Two successful women entrepreneurs shared their thoughts on building a business while balancing other life commitments. Persistence, passion and focus were three of the qualities they embraced. “My mother always told me to have an elephant’s memory,” said one of the consumer panelists. “Forgive, but never forget.”
The two consumer panelists also talked about how they found and why they chose their current financial advisors. Both panelists said they had once worked with brokers but that the incentives were bothersome to them and that they had eventually moved to working with an independent, fee-based advisor.
“I took a lot of time finding my advisor,” said one. “I wasn’t happy with my dad’s financial advisor, who due to the sale of our family business gifted a significant amount of money to me when I was only 25 years old. I interviewed 4-5 individuals, and while knowledge, experience and references were important, I needed someone I could talk to. My dad’s advisor was talking down to me; it was not a respectful relationship.”
On the topic of women in the workplace and women as entrepreneurs, on of the consumer panelists said, “For women to get ahead, we have to help each other.”
WOMEN WINNING IN BUSINESS
Author, professional speaker and sports agent Molly Fletcher, labeled the female “Jerry McGuire” by CNN, echoed many of the sentiments shared by the consumer panel during her speech, “Women Winning in Business.” She emphasized that the women in the room were in the relationship business and encouraged them to add so much value that their clients would enthusiastically refer them, let alone ever think of leaving them.
“Do your clients feel like they owe you or do you feel like you owe them? The goal is this: How could they possibly leave you after all you have given and given and given? Another tip: before people officially sign on with you, show them what is it is like to work with you. Have a sense of fearless urgency. Be intentional about how quickly or slowly you respond to things. We are all cognizant of the messages we send to clients – we tend to execute around things that make us money or don’t make us money. Show that sense of urgency around the work you do for your clients,” Fletcher said.
By the way, Fletcher said that not enough women advisors pitch her on becoming a resource for her professional athlete and celebrity clients. In the middle of that pregnant moment, a Securities America advisor stood up and quickly walked to the front of the room. Holding out her business card, she said, “Hello. I’m Amy Lipsitz. I’m an independent financial advisor. We work with athletes, affluent individuals and business owners at my firm. I’d love to be a resource for you and your clients. Can we have a quick side conversation when you’re done here?” The room erupted into laughter and applause. Fletcher gave Lipsitz a high-five.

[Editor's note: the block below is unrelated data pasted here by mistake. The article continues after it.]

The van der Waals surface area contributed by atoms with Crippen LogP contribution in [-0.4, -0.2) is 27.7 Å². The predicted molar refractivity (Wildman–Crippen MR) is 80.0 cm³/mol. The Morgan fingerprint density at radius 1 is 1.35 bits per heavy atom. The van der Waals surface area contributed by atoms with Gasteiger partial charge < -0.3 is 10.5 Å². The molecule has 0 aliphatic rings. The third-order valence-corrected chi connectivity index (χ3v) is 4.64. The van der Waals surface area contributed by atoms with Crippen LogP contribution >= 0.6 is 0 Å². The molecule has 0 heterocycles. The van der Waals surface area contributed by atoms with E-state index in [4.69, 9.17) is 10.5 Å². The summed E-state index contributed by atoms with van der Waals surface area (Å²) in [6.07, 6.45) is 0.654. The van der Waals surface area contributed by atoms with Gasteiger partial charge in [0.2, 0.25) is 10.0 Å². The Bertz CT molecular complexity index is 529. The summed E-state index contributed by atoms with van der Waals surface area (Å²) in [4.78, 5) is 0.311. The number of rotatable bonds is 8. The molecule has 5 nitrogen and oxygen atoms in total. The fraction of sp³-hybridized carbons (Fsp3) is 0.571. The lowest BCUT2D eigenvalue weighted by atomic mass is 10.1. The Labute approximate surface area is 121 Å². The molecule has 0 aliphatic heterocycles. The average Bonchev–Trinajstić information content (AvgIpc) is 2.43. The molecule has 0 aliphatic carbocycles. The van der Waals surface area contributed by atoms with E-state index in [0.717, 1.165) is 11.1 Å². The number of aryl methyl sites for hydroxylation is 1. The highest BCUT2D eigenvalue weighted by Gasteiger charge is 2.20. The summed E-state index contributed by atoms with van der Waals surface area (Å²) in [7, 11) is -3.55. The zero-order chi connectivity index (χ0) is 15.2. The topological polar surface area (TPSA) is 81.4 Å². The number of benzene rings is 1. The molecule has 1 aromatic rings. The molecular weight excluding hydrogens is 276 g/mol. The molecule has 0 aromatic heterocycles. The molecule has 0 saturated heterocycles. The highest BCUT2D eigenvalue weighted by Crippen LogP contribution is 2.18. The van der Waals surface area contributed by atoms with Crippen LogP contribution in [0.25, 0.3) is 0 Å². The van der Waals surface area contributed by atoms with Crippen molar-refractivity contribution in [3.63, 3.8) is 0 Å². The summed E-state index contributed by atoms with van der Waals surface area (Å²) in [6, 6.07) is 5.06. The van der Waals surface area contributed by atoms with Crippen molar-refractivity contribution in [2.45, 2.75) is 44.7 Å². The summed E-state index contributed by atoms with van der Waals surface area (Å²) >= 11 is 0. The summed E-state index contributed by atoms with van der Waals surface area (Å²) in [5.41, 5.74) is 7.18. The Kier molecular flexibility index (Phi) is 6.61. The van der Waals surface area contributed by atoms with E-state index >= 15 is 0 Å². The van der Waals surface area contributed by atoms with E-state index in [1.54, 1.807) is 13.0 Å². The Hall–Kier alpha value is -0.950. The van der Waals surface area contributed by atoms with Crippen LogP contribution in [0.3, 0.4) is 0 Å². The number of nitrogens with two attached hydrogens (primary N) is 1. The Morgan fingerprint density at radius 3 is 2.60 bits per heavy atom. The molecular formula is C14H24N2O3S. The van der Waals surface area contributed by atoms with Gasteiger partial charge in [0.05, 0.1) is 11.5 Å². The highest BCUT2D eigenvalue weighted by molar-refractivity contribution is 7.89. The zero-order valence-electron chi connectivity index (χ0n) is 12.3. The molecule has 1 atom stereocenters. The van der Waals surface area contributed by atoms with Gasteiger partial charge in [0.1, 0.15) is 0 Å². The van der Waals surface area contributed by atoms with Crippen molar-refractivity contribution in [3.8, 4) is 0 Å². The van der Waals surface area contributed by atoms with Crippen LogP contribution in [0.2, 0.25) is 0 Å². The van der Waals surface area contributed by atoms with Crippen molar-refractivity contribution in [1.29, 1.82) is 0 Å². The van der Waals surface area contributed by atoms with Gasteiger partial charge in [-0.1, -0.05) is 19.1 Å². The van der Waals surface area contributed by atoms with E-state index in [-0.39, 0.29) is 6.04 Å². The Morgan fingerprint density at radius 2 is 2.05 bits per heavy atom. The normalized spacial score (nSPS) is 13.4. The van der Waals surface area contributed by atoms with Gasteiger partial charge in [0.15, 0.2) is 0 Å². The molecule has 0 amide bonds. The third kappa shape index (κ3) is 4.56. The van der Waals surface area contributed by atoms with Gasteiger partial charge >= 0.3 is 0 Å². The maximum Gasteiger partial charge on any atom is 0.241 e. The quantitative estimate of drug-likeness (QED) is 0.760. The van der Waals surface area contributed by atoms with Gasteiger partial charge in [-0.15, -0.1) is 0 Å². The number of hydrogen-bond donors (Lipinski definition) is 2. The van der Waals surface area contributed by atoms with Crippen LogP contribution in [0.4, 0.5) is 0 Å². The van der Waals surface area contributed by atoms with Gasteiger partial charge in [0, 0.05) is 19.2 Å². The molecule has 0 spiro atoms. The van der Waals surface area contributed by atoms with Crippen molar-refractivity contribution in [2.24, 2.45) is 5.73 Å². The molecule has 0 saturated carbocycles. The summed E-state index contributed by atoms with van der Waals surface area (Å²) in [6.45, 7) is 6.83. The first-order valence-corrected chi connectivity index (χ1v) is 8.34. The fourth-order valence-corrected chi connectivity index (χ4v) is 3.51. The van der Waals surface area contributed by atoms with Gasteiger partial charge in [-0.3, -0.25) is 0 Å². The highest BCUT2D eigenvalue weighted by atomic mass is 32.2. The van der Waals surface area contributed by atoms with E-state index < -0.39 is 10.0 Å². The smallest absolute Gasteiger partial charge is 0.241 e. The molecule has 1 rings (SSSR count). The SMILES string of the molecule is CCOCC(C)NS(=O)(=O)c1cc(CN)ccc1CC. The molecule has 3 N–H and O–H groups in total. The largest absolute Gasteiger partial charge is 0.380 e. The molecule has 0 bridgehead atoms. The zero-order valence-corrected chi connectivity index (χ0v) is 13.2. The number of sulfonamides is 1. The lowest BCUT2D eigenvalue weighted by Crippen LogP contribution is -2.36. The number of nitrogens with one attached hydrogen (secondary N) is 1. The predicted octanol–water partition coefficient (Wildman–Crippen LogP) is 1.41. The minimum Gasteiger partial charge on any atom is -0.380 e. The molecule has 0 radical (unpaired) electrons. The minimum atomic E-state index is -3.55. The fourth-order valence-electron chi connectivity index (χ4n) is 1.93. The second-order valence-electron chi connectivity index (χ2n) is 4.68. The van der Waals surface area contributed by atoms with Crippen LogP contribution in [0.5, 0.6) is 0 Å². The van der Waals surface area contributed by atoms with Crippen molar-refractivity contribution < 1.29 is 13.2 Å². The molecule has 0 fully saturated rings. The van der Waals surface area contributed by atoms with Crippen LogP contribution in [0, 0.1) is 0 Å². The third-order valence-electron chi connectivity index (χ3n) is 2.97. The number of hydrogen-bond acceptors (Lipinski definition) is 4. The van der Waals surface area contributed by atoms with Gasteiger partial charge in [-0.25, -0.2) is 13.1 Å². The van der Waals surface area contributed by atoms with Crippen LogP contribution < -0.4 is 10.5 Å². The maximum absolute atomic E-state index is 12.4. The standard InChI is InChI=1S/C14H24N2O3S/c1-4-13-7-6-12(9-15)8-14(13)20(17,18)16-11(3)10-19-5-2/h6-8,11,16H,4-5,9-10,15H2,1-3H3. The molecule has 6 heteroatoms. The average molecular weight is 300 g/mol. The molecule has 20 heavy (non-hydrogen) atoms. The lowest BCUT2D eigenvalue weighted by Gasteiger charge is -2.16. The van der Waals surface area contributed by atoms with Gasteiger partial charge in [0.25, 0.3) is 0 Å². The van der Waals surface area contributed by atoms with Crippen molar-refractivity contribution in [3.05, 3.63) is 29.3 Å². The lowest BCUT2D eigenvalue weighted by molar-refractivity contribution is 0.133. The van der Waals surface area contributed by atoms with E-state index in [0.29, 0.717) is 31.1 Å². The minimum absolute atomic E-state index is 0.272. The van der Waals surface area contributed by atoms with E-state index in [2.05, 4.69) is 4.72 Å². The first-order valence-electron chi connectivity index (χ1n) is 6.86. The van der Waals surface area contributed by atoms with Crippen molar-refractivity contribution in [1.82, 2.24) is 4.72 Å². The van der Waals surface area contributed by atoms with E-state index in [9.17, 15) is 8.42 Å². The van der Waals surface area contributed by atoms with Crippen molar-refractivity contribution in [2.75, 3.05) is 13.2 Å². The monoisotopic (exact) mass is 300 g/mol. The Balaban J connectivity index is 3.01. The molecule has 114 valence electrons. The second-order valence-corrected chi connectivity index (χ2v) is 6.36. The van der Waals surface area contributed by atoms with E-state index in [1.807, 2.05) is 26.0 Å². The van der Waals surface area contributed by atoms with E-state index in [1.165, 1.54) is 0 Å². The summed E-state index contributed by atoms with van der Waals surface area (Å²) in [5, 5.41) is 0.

PROVIDING A FEMALE-FRIENDLY ENVIRONMENT
During the “Women of the Ages Panel” moderated by Janine Wertheim, chief marketing officer of Securities America, advisors from Triad, Investacorp and Securities America, each representing a decade of life, shared their life and work experiences. All emphasized that building relationships with their employees and strategic partners was as important as building relationships with their clients. All relished the benefits of being an entrepreneur and the support that they received from their respective broker/dealer.
Triad advisor Laura Schilling, who represented the 30’s and 40’s age group on the Women of the Ages panel, has found the best employees are women who want to work part-time so they can be available for their kids. They are paid hourly and can work from home if they want, using a Citrix connection. Some come to the office but being a flexible employer is key. She also asks each of her employees, “What would make you feel appreciated – spas, retreats, time with the team, time for yourself, time with the kids? I look for what motivates them, and not only find but keep incredible women this way. Most of my staff comes from staff. They are extremely loyal and hard-working,” Schilling said.
BUSINESS BUILDING TIPS
When asked how she attracts new business, Kim Kropp, a Securities America advisor in her 50’s, said she does no direct marketing. Everything hinges on the soft sell. She gets all the business she needs through referrals from existing clients. As an example of how she builds relationships, Kropp talked about the holiday open house she’s held at her own home for the past 32 years. 100 people, mostly family and friends, came the first year. 400 people came through in 2011, many of them clients and their friends. She makes all the food, drinks.